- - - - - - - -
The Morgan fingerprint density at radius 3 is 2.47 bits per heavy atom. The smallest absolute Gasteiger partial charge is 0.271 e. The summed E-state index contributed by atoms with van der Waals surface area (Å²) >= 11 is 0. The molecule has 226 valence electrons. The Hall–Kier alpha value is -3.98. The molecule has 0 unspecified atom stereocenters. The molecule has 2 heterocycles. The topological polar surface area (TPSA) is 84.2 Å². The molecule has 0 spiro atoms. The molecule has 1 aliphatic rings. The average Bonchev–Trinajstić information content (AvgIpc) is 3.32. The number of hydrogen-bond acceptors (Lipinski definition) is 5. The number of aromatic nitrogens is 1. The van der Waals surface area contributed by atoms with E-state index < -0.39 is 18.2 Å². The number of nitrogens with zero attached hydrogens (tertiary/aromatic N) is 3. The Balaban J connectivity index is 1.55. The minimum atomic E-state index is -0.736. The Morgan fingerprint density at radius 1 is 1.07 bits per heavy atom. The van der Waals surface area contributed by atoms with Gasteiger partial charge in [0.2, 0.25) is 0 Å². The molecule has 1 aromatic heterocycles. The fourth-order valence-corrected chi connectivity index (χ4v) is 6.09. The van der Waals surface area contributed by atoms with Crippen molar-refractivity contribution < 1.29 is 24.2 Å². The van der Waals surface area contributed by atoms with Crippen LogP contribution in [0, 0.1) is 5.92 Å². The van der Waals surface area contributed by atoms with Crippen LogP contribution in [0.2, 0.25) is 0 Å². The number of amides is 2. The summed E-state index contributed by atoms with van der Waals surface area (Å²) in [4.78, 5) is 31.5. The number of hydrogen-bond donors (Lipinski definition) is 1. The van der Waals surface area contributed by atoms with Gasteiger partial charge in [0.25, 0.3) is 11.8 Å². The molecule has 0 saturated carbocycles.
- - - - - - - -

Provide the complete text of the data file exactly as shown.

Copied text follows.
The Morgan fingerprint density at radius 3 is 2.47 bits per heavy atom. The smallest absolute Gasteiger partial charge is 0.271 e. The summed E-state index contributed by atoms with van der Waals surface area (Å²) >= 11 is 0. The molecule has 226 valence electrons. The Hall–Kier alpha value is -3.98. The molecule has 0 unspecified atom stereocenters. The molecule has 2 heterocycles. The topological polar surface area (TPSA) is 84.2 Å². The molecule has 0 spiro atoms. The molecule has 1 aliphatic rings. The average Bonchev–Trinajstić information content (AvgIpc) is 3.32. The number of hydrogen-bond acceptors (Lipinski definition) is 5. The number of aromatic nitrogens is 1. The van der Waals surface area contributed by atoms with E-state index < -0.39 is 18.2 Å². The number of nitrogens with zero attached hydrogens (tertiary/aromatic N) is 3. The Balaban J connectivity index is 1.55. The minimum atomic E-state index is -0.736. The Morgan fingerprint density at radius 1 is 1.07 bits per heavy atom. The van der Waals surface area contributed by atoms with Gasteiger partial charge in [0.2, 0.25) is 0 Å². The molecule has 1 aromatic heterocycles. The fourth-order valence-corrected chi connectivity index (χ4v) is 6.09. The van der Waals surface area contributed by atoms with Crippen molar-refractivity contribution < 1.29 is 24.2 Å². The van der Waals surface area contributed by atoms with Crippen LogP contribution in [0, 0.1) is 5.92 Å². The van der Waals surface area contributed by atoms with Crippen LogP contribution in [0.2, 0.25) is 0 Å². The number of amides is 2. The summed E-state index contributed by atoms with van der Waals surface area (Å²) in [4.78, 5) is 31.5. The number of hydrogen-bond donors (Lipinski definition) is 1. The van der Waals surface area contributed by atoms with Gasteiger partial charge in [0.25, 0.3) is 11.8 Å². The molecule has 0 saturated carbocycles.